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The effect of Brexit on EU Directives and CE marking

CE marking after BrexitWhilst travelling the other day I overheard a comment "Roll on Brexit we can get our light bulbs back".  An obvious reference to the phasing out of incandescent light bulbs and the fact that Brussels is seen as interfering with our daily lives. But will Brexit bring change to our regulations?

In this densely populated world, with ever increasing usage of electronics, it is imperative that standards are set and adhered to if different products can safely co-exist and interoperate. Many of us remember the days when next door's vacuum cleaner made it impossible to listen to the radio due to crackling generated from the RF emissions it generated.  Or the TV that generated howling on any radio receivers within 50 yards. It's a very different world these day. This is partly due to the digital revolution but also the much more stringent regulation and testing which is now mandatory.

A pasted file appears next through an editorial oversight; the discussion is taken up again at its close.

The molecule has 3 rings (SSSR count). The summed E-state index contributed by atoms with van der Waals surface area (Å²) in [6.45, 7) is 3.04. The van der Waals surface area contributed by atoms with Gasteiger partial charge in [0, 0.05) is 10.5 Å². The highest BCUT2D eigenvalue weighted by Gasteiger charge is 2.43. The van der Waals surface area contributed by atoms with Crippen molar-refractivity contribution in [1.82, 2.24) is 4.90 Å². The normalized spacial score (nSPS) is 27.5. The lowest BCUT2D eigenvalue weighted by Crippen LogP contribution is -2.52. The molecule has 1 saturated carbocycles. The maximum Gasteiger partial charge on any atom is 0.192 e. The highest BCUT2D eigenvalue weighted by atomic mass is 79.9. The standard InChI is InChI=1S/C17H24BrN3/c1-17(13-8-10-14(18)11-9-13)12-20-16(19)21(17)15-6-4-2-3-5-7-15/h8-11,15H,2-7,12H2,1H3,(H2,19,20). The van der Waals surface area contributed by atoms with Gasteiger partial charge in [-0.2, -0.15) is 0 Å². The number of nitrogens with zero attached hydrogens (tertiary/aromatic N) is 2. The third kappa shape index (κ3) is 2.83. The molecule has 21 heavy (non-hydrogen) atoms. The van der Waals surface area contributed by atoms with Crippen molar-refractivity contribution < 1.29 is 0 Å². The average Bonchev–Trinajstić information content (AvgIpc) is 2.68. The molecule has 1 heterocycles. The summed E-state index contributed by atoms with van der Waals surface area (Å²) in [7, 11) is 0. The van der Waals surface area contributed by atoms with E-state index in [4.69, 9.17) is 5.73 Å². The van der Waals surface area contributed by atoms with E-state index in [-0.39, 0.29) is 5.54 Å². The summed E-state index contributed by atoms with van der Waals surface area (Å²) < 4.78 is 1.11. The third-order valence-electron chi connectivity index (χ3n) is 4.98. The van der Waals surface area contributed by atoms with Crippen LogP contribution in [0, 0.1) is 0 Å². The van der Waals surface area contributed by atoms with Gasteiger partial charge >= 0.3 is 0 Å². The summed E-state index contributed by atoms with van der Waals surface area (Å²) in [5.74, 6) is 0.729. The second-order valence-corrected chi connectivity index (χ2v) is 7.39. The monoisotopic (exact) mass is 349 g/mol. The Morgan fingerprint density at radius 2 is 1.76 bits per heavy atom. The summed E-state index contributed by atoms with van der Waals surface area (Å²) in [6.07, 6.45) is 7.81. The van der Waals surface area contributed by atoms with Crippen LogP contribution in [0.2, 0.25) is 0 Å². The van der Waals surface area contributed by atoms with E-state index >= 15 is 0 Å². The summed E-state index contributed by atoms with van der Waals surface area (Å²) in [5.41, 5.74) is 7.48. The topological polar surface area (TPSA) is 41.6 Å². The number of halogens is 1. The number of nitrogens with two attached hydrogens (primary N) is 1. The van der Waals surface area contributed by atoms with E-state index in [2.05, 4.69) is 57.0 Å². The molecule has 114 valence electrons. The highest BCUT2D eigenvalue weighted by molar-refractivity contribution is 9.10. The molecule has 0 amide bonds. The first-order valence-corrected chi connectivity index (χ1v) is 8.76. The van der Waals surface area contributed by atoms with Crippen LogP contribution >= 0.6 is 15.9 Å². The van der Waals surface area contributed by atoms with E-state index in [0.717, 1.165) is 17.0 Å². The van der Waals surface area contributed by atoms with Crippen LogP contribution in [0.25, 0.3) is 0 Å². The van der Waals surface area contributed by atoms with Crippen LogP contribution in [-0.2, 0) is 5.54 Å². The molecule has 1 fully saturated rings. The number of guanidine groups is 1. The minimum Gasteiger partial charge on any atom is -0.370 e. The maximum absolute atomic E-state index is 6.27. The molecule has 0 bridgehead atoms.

European directives are interpreted, re-written and frequently embellished before passing into UK law.  From a sheer practical point of view changes (if any) will be far down the priority list.  

For BVM, manufacturing embedded computers, we have been working within the regulatory regime since the introduction of CE marking in the mid 1990's. A chore, yes, but a necessary evil none the less. It's all about a corporate mindset and design procedures that ensure compliance. 

But do the UK's regulations need to be change? If so how and why? 

From a domestic perspective the UK has a manufacturing base and testing regime that works and ensures reliable products and safe installations. From an export point of view nothing changes. When exporting to the EU of course UK products must comply with all the relevant directives. Furthermore many other countries model their regulations on the EU so their imports must also comply. 

So in the short to medium term Brexit is unlikely to have any major impact on the regulatory requirements for electronic equipment. 

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